The term customer experience has become a catch-all, almost cliche phrase, even if its critical importance is undeniable. For agents, customer experience cannot be an abstract or ill-defined term if the goal is to have more than marginal progress in achieving optimization. Customer experience must be broken down into its component parts, tied to specific and measurable operations and given adequate financial and management support.
A J.D. Power Shopping study in 2018 showed that the insurance customer is more likely to look to their agent for help than a company’s call center or website. The study also found that representation by a local agent has increased in importance over the past five years (45 percent) compared to other touch points, and “reliance on agents” was especially true among first-time shoppers.
As comforting as these facts may be, agents cannot take these customers for granted.
Today’s consumers also rate timeliness to be the most important factor in their buying decision — more important than efficiency, professionalism and knowledge. This means that delivering the best possible customer experience must start with fast response times and convenience. Start with these three steps.
Agents need to reexamine the tasks they perform for both policyholders and prospects and ask themselves, “How can we deliver these tasks more quickly and with less stress to the customer?” These tasks can include:
- Delivering a quote;
- Providing proof of insurance;
- In auto insurance, adding or removing drivers and vehicles;
- Billing options including payment plans, account balances, payment status;
- Making alterations in coverages, deductibles and endorsements.
In his new book, “The End of Insurance As We Know It, How Millennials, Insurtech and Venture Capital Will Disrupt the Ecosystem,” Rob Galbraith argues that insurance is too expensive and too complicated. He says these features are flaws that need to be corrected. The book is a great read and packed with spot-on insights by someone who clearly understands insurance and the world it must live in now.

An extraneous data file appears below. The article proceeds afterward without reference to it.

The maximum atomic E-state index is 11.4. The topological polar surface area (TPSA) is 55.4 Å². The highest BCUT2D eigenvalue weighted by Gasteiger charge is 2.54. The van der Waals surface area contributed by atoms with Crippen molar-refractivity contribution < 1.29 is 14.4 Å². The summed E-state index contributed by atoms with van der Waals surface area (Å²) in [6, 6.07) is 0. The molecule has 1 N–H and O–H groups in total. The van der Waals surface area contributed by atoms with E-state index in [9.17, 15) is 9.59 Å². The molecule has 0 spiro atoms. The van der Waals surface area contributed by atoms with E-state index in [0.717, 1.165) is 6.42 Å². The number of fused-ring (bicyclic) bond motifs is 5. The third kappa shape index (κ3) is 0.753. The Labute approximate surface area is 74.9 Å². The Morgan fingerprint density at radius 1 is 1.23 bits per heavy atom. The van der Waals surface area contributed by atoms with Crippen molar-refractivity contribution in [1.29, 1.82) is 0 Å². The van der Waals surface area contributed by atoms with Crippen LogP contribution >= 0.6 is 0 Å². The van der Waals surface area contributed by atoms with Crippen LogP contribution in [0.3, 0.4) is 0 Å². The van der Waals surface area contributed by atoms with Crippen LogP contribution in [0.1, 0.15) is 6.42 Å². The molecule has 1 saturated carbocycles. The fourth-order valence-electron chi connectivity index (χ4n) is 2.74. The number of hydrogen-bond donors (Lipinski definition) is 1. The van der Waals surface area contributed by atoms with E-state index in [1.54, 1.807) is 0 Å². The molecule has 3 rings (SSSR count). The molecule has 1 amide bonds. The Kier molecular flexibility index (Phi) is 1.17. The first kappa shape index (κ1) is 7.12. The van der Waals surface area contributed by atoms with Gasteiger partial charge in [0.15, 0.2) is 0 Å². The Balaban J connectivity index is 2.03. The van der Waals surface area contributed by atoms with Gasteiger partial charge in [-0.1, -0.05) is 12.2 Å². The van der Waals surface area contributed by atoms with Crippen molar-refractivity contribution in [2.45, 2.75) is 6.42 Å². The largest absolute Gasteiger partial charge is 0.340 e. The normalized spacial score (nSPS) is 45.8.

Be available whenever the policyholder or prospect needs help. That means staying open over the lunch hour, enabling emails on the website and responding to them immediately, adding 24/7 secure messaging and adding a bot (the costs are coming down fast) to address simple questions anytime, day or night. A phone answering service or designating a staff member to take calls at night or over weekends makes customers work too hard.
Don’t survey clients; talk to them. Customer surveys can be useful but just asking if they are satisfied with an agency’s customer service usually does not provide critical details or context. For example, several studies reported limited interest by agents in portals for clients. Many agents said simply that clients were not asking for them. Clients usually expressed interest in such a portal but they were never asked.
The J.D. Power study acknowledged a strong need for agents to build and maintain a personal connection with clients but that strong and steady connection requires a robust digital component in many forms. Agents must create a customer experience to match consumer expectations.
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